February 16, 2021
All of us at Animal Protection Voters extend our heartfelt wishes that every New Mexican—including their animals—is staying warm and safe amidst the winter weather that has struck our region over the past few days. Despite the storms, the work of the New Mexico State Legislature has powered forward, and multiple bills impacting animals have received consequential votes.
This morning, the House Energy, Environment & Natural Resources Committee met and heard two constitutional amendments: House Joint Resolution (HJR) 5 and House Joint Resolution 8, so-called “right to hunt” measures that both sought to enshrine the preference for lethal wildlife management and the “right” to kill wildlife with cruel or unethical methods.
Currently, New Mexico manages wildlife using a variety of approaches, including humane relocation and other nonlethal management techniques. Our state has set restrictions including licensing and education requirements, seasons, kill limits, prohibitions on various wasteful or inhumane practices (like coyote killing contests, which were outlawed in 2019), and penalties to deal with violations of law or rule. Would these current restrictions be upended by a “right to hunt?” Would these “right to hunt” amendments breach New Mexicans’ constitutionally protected access to our state’s streams and other bodies of water? Wildlife advocates, hunters, and anglers alike testified that the answer to these questions is “yes,” that taking wildlife is not a “right” but rather a privilege that should be regulated, and that the Committee should reject the measures.
Curiously, HJR 5 sponsor, Rep. Alonzo Baldonado (R-Los Lunas), argued that these constitutional amendments wouldn’t actually undermine any laws regulating the killing of wildlife, because even constitutional rights can be regulated. But at the same time, he did admit his intent was to undermine and prevent the passage of a future law: Senate Bill 32, “Roxy’s Law” to restrict traps, snares, and poisons on public lands.
In the end—like Arizona voters did to a similar measure in our neighboring state—the Committee did reject both HJR 5 and HJR 8, by a vote of 6-4.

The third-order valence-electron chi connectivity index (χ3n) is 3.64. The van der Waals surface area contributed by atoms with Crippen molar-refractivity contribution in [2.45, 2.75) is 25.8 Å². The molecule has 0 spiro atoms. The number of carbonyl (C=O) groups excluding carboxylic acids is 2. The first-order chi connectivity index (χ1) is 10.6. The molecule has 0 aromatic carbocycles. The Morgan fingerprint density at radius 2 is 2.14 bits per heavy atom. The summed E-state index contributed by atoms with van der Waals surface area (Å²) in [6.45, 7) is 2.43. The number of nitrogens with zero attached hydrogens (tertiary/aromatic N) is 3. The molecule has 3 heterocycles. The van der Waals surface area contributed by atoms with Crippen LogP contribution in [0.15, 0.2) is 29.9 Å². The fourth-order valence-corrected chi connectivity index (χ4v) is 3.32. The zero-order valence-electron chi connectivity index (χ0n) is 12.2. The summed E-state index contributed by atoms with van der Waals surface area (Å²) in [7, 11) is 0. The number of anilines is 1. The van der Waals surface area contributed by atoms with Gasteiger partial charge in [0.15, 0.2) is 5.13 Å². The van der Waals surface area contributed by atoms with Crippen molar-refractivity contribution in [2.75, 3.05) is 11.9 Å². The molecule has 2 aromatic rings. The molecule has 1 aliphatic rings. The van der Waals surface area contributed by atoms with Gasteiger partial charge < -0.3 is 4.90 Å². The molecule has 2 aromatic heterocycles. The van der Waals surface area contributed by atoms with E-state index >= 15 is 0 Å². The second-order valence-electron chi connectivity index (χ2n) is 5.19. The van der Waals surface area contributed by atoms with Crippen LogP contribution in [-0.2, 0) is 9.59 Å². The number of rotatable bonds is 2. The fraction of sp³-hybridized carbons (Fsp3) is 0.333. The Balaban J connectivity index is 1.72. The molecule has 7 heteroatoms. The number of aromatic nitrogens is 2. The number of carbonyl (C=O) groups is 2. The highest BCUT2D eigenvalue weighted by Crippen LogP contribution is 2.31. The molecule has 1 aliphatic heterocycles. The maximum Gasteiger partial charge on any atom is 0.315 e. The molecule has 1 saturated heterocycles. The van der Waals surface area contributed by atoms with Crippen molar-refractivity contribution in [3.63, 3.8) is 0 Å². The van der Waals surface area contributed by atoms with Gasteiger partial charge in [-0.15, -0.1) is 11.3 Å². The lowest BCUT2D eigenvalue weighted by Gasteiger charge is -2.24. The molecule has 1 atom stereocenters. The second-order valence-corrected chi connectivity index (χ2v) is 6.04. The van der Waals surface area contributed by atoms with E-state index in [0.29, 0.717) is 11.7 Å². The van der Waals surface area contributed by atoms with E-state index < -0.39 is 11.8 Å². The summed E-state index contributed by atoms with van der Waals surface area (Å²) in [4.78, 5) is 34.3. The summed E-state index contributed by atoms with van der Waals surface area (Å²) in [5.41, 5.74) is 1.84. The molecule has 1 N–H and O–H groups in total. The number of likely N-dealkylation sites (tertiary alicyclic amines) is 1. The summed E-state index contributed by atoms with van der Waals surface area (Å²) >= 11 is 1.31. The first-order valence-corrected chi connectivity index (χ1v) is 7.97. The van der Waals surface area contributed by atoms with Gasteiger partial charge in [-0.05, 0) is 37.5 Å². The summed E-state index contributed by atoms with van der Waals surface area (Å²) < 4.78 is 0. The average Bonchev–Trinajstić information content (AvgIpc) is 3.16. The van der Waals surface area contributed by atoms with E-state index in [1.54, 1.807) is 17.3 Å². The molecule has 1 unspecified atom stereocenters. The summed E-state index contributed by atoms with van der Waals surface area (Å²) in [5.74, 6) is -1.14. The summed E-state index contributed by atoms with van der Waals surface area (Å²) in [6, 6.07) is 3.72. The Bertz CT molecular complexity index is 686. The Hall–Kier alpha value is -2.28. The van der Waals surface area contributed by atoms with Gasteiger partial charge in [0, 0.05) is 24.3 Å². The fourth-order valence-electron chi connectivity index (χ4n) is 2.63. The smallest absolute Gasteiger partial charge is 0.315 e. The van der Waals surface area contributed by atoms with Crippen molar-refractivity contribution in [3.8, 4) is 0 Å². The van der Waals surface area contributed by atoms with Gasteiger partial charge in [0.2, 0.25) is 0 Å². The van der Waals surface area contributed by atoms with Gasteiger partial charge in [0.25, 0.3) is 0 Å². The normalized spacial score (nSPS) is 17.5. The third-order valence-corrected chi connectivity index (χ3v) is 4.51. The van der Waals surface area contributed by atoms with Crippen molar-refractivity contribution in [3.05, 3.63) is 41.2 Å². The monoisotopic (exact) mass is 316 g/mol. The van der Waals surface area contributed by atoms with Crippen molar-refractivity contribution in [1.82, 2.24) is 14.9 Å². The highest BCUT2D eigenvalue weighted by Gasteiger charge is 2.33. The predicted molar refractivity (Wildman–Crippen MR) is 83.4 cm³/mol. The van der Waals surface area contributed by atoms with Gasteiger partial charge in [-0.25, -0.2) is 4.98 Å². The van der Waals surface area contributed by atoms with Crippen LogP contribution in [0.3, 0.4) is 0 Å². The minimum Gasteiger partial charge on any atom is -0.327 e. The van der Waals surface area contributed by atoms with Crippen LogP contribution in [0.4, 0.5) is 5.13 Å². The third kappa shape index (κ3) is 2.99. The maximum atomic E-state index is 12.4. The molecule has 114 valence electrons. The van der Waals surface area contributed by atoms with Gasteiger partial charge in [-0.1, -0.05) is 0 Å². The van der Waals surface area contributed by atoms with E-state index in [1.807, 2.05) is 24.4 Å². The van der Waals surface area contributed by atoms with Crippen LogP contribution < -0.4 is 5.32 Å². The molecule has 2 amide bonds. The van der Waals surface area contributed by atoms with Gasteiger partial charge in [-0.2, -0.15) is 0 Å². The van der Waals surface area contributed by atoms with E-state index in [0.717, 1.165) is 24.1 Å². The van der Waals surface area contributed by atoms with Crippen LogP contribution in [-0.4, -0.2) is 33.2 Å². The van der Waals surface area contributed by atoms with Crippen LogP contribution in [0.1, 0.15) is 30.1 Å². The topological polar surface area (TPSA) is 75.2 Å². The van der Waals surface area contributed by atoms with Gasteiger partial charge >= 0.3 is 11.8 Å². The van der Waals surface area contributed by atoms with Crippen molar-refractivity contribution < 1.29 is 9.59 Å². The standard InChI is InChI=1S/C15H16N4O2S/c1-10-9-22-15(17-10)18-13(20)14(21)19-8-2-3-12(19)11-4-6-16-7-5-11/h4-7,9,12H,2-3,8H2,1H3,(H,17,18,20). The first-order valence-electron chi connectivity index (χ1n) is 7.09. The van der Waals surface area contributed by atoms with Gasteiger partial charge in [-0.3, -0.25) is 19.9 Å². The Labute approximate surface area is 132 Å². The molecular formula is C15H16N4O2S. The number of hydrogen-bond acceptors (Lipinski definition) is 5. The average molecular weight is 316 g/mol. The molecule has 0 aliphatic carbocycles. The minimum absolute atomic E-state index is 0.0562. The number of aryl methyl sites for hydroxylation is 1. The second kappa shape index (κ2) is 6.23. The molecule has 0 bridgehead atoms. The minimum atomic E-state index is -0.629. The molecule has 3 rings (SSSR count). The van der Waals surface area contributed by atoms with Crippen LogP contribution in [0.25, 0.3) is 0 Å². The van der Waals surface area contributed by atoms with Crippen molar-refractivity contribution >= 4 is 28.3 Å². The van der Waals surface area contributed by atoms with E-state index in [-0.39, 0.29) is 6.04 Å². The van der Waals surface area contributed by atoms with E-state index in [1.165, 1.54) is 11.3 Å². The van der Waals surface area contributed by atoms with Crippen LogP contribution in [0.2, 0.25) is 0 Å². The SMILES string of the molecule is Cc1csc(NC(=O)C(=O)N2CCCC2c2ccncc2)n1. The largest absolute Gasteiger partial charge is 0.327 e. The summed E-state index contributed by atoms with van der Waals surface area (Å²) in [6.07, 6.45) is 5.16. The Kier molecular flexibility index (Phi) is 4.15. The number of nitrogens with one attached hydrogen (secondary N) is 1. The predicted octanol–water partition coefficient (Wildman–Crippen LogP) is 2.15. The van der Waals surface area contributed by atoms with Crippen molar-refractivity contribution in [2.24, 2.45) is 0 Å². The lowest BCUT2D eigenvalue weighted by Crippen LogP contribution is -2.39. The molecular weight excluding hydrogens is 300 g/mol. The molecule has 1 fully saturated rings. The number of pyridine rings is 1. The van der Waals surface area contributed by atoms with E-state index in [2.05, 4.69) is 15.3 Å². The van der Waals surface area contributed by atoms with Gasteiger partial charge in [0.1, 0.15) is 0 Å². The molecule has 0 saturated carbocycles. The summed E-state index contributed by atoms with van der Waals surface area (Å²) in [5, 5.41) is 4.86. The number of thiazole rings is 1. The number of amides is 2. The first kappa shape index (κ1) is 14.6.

Later this evening, the House of Representatives met on the floor and debated House Bill 51 (Environmental Database Act), which will provide a publicly searchable, map-based, centralized collection of data already being collected by state agencies that deal with resource issues, including important wildlife and habitat data. This straightforward bill is a positive step for public access to useful data. The bill passed by a 44-25 vote, and it will now cross over to the Senate.
Finally, in case you missed it, the Santa Fe New Mexican published an “egg-cellent” article covering the introduction of Senate Bill 374, filled with humorous chicken-related puns but giving serious consideration nonetheless to this common-ground legislation. If you support Senate Bill 374, to transition New Mexico to selling and raising eggs only from cage-free hens, this is a great opportunity to submit a letter to the editor in support of the bill. Please reach out to us if you’d like some talking points and tips to work from.
We are almost to the halfway point of this year’s 60-day legislative session. To stay informed and engaged, please join us at APNM’s next “Virtual Town Hall” at 4:00 PM on Thursday February 25th. Register here today!
Thank you for staying with us and fighting for animal protection in all the ways you do.
With deep gratitude,
Chief Government Affairs Officer